Caltagirone is a town located between the central area and the East coast of Sicily and 60 km distant from Ragusa , it is renowned for the production of ceramic which dates back to the Greek domination (Magna Grecia).
In 2002 the historical city centre began to be part of the UNESCO Heritage sites along with the Noto Valley.
Thanks to its particular structure Caltagirone is one of the most popular and interesting sicilian destinations.
WHAT TO SEE IN CALTAGIRONE
Caltagirone’s steps or Santa Maria Del Monte was built in 1608 to link the upper and the lower parts of the town. The peculiarity are the steps themselves which were made in basalt and each of them decorated with hand-made ceramic tiles. On this steps are often arranged markets and other events . Ultimately, the steps, lead to the Cathedral of Santa Maria Del Monte which has a meaningful particular that represents the history of the inhabitants; the Altavilla Bell which was stolen from Muslims of Judica.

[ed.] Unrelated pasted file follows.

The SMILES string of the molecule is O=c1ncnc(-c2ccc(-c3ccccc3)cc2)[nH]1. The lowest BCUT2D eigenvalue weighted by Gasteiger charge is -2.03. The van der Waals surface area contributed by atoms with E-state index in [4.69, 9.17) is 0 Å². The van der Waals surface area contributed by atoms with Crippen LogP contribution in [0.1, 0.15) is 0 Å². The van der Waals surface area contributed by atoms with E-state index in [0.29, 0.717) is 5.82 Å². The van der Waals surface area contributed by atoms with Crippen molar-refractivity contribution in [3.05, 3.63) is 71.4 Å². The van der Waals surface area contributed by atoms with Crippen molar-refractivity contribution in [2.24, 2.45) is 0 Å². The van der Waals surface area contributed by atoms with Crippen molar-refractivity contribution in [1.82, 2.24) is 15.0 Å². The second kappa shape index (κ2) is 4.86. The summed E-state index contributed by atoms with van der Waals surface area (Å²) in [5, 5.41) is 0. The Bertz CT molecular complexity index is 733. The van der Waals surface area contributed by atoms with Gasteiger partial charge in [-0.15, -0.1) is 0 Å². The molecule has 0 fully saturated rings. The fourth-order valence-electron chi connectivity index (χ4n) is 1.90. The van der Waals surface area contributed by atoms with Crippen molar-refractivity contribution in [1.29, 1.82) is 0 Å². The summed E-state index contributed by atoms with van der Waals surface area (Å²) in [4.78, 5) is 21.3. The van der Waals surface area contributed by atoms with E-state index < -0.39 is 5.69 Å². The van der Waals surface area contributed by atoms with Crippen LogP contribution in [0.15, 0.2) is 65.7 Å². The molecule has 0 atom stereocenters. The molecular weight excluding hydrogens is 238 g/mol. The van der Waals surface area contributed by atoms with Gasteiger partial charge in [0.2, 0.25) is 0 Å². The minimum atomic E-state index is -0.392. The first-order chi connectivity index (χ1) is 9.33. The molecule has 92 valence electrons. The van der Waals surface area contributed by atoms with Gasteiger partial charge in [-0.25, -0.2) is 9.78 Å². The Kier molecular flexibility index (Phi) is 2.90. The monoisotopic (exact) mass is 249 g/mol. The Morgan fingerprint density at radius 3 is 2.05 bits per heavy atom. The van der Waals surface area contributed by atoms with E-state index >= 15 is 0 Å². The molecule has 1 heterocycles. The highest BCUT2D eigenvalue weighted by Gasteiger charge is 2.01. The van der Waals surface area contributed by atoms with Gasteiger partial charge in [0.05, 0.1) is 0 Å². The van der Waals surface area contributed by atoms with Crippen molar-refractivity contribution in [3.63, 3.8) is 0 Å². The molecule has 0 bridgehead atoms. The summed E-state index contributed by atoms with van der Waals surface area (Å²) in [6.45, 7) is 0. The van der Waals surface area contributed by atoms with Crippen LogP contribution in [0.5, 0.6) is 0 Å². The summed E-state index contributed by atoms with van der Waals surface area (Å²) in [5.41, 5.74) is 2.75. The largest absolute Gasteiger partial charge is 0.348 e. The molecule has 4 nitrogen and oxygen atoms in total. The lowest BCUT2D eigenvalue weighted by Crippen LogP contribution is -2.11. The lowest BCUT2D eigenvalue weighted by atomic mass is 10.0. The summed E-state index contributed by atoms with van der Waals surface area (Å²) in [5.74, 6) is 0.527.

Caltagirone being one of the eldest towns in Sicily ,has a wide historical background. In fact, there are two main museums to visit; the Ceramic Museum where the 5,000 year history of caramic is thoroghly explained , and the Civil Museum which houses prehistorical rests , Greek-Roman coins and medieval statues.
The Church of San Pietro built in gothic style has a majestic bronzed portal and in each side two bell towers plated with ceramic tiles.
By the sides of the main street (Via Roma) other historical buildings can be admired such as; San Francesco d’Assisi’s Church rebuilt after the 1693 earthquake and added gothic features to it, of which dome was never completed. Il Ponte di San Francesco (Bridge) also embellished with the traditional hand-made tiles was built to bond the two parts of the town.
In conclusion, Via Roma leads to Umberto I Square where arises The Cathedral which was also reconstructed after the earthquake.